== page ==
Scholarship Tax Credits re-emerge in the 2020 Session – Prichard Committee for Academic Excellence
Prichard Committee for Academic Excellence

Scholarship Tax Credits re-emerge in the 2020 Session

At a rally in Frankfort this week for “National School Choice Week,” school choice advocates and policymakers called – once again – for Kentucky to adopt scholarship tax credits.

Past legislative sessions have seen proposals that would establish tax credits for individuals and businesses donating funds to a qualified scholarship granting organization to provide financial support to families to send students to private schools or to provide services to students with special needs. The estimated cost to the state General Fund of these past proposals has exceeded $200 million  – ranging from $21 to $50 million annually.

Similar legislation has now been introduced in the 2020 session as both House Bill 350 and  Senate Bill 110.  While official “fiscal notes” have yet to be made available by the Legislative Research Commission, costs to the state General Fund are expected to be similar as prior proposals.  There appear to be revisions to past legislation that could impact total costs, including:

  • Removal of the “Sunset” provision – In prior years, the credit was permitted for a 5-year period. This year’s proposals include no sunset date.
  • Reduces the share of first-time scholarships going to students eligible for reduced-price meals, students with special needs, and students in foster care from 90% of the statewide share of reduced-price meal eligible students to simply a majority.
  • Increase the amount of time a non-public school has to get certified with the Kentucky department of Education from 5 to 8 years in order to participate in scholarship program.

We reviewed the detailed ins and outs of these types of scholarship tax credits in last year’s post.  Suffice it to say the opportunity cost of these credits remains significant.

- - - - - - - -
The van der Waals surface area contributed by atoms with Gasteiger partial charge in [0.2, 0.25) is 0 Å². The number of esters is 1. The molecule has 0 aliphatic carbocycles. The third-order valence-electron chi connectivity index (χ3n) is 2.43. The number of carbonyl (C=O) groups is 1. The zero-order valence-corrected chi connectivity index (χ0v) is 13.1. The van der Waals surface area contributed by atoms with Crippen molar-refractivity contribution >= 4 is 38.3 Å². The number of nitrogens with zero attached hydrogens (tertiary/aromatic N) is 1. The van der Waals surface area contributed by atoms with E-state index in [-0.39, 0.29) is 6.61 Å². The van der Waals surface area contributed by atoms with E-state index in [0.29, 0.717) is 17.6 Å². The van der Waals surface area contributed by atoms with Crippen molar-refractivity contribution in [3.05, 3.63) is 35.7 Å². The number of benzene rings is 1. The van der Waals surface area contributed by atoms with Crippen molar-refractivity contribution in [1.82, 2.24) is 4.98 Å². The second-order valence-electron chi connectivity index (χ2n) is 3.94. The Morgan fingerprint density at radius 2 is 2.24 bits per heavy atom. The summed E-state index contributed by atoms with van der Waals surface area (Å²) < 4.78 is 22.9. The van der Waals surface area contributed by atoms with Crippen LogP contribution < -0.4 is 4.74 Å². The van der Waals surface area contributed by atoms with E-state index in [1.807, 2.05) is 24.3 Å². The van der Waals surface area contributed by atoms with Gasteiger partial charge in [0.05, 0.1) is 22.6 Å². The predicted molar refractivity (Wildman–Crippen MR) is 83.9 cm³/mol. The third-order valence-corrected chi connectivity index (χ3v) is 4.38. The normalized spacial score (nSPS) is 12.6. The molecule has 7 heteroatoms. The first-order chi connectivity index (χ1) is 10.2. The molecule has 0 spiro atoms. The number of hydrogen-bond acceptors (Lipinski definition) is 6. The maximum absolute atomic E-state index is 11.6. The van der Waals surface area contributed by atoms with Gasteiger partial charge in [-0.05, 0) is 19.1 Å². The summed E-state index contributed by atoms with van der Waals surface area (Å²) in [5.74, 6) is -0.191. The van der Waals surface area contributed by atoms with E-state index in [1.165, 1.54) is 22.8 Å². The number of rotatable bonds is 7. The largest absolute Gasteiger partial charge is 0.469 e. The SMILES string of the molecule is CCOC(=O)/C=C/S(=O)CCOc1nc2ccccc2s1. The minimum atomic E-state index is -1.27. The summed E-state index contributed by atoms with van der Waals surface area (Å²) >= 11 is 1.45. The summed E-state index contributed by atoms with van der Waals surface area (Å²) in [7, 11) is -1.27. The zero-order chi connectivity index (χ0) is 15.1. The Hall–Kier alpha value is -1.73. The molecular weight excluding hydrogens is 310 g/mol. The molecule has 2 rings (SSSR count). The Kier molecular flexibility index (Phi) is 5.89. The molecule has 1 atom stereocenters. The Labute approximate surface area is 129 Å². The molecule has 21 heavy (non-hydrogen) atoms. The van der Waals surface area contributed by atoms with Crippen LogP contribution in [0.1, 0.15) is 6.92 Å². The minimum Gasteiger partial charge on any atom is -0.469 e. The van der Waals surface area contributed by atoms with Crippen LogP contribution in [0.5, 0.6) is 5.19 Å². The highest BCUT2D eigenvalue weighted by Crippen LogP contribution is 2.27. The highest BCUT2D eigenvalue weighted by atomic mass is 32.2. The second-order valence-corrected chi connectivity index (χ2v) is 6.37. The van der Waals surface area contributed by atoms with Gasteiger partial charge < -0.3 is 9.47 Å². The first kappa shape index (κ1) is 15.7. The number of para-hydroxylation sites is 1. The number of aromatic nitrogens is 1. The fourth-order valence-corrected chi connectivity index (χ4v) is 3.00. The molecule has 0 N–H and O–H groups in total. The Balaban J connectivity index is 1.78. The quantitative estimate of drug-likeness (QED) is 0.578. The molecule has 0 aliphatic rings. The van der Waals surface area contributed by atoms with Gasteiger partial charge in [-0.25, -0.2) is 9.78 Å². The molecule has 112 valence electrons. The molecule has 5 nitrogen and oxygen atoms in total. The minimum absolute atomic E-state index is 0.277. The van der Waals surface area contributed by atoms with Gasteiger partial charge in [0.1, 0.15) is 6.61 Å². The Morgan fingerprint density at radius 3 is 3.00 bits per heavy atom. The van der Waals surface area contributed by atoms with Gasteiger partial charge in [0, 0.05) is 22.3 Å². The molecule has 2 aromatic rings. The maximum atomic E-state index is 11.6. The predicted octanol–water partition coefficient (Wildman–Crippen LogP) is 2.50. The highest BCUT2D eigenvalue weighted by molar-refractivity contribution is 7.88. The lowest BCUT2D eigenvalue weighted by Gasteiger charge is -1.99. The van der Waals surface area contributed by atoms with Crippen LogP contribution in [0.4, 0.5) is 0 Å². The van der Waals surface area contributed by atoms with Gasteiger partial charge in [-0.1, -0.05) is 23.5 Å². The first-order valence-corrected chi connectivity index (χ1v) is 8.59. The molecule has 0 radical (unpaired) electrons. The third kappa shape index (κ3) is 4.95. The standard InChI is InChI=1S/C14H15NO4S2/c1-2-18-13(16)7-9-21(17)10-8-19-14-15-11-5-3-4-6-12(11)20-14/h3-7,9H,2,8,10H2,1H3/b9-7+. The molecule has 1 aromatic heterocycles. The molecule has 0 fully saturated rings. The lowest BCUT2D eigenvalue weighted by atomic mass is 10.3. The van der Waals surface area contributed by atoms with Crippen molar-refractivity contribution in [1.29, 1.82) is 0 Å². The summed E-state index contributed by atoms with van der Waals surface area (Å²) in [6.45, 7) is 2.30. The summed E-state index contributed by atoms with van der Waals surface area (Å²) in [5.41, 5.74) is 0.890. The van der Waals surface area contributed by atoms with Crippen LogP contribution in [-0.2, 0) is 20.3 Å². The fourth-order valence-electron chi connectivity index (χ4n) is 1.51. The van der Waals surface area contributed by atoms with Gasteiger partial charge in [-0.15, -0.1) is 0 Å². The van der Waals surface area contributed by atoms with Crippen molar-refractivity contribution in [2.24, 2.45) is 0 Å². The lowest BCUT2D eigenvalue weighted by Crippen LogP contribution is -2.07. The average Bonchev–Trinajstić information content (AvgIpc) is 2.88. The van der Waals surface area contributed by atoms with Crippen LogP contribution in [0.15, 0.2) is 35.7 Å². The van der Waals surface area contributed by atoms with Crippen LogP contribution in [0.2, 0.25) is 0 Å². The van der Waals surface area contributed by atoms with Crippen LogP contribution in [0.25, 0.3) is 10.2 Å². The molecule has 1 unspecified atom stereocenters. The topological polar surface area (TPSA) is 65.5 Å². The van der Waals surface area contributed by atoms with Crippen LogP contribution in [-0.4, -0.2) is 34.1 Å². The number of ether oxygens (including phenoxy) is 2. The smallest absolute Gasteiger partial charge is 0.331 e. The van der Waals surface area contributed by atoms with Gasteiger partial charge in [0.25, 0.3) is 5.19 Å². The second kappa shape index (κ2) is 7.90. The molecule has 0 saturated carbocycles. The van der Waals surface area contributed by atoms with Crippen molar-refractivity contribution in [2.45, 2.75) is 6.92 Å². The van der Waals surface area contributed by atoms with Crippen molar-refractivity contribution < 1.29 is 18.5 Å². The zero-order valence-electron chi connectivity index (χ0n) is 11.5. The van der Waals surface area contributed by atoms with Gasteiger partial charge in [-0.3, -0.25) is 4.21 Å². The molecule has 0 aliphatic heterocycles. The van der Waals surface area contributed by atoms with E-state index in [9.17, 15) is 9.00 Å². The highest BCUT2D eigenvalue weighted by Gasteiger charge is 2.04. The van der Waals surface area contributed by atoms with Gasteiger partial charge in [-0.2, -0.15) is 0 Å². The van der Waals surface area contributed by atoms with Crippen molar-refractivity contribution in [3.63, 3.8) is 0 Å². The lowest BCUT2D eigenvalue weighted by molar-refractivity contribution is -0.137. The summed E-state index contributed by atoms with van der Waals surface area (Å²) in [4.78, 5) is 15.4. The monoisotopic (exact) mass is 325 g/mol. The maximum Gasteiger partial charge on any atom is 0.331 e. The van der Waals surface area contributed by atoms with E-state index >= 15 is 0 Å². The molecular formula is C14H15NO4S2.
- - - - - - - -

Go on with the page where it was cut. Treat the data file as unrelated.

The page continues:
As noted, costs to the state General Fund of past proposals exceeded $200 million. There is a substantial opportunity cost to enacting such a policy when we already underinvest in the adequacy and equity of our system of public education. To deliver the promise education excellence for every Kentuckian, the Commonwealth must instead reverse years of budget cuts and lost buying power.

Since the Great Recession in 2008, state investments have: declined 33% in our colleges and universities; declined 12% in our K-12 per-pupil base guarantee; and have been inadequate to ensure high-quality early learning opportunities for our youngest children. This declining investment in education – and our future – threatens to reverse the progress Kentucky has made in student success and national rankings.

Moreover, Kentucky remains challenged by persistent income inequality, ranking 44th among the states in the number of residents living in poverty. But we know the answer to these challenges, as noted by the University of Kentucky’s Center for Business and Economic Research in the 2018 Kentucky Annual Economic Report:

“There is one factor that is more important than all the others, and that is education. By investing in it, we can improve household incomes, individual health, and our overall quality of life. The key to Kentucky’s economic future lies in its human capital.”

Which is why we are proposing to increase state investment in education – from early childhood to postsecondary – $1 Billion by 2026.  Kentucky must reinvest, not consider more tax breaks. Tax breaks for which evidence is lacking that this type of intervention is successful in enhancing academic performance.  We most focus on investing in what is needed for all Kentucky students, in every community, to achieve at the highest levels.

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